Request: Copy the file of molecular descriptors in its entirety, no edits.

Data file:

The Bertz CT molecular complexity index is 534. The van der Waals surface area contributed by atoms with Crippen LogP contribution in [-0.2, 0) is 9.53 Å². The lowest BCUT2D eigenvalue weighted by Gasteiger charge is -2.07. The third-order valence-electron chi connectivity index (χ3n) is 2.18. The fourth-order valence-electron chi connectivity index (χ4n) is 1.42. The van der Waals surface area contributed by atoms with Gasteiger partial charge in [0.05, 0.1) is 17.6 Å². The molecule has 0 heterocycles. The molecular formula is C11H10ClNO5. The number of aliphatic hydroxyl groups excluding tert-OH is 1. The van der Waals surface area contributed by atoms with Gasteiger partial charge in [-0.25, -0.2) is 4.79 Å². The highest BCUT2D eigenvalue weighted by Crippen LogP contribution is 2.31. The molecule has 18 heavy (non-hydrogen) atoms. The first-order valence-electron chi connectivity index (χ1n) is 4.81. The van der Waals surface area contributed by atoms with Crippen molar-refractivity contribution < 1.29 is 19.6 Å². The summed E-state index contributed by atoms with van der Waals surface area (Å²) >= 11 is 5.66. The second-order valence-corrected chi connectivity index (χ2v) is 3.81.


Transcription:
The Bertz CT molecular complexity index is 534. The van der Waals surface area contributed by atoms with Crippen LogP contribution in [-0.2, 0) is 9.53 Å². The lowest BCUT2D eigenvalue weighted by Gasteiger charge is -2.07. The third-order valence-electron chi connectivity index (χ3n) is 2.18. The fourth-order valence-electron chi connectivity index (χ4n) is 1.42. The van der Waals surface area contributed by atoms with Gasteiger partial charge in [0.05, 0.1) is 17.6 Å². The molecule has 0 heterocycles. The molecular formula is C11H10ClNO5. The number of aliphatic hydroxyl groups excluding tert-OH is 1. The van der Waals surface area contributed by atoms with Gasteiger partial charge in [-0.25, -0.2) is 4.79 Å². The highest BCUT2D eigenvalue weighted by Crippen LogP contribution is 2.31. The molecule has 18 heavy (non-hydrogen) atoms. The first-order valence-electron chi connectivity index (χ1n) is 4.81. The van der Waals surface area contributed by atoms with Crippen molar-refractivity contribution < 1.29 is 19.6 Å². The summed E-state index contributed by atoms with van der Waals surface area (Å²) >= 11 is 5.66. The second-order valence-corrected chi connectivity index (χ2v) is 3.81.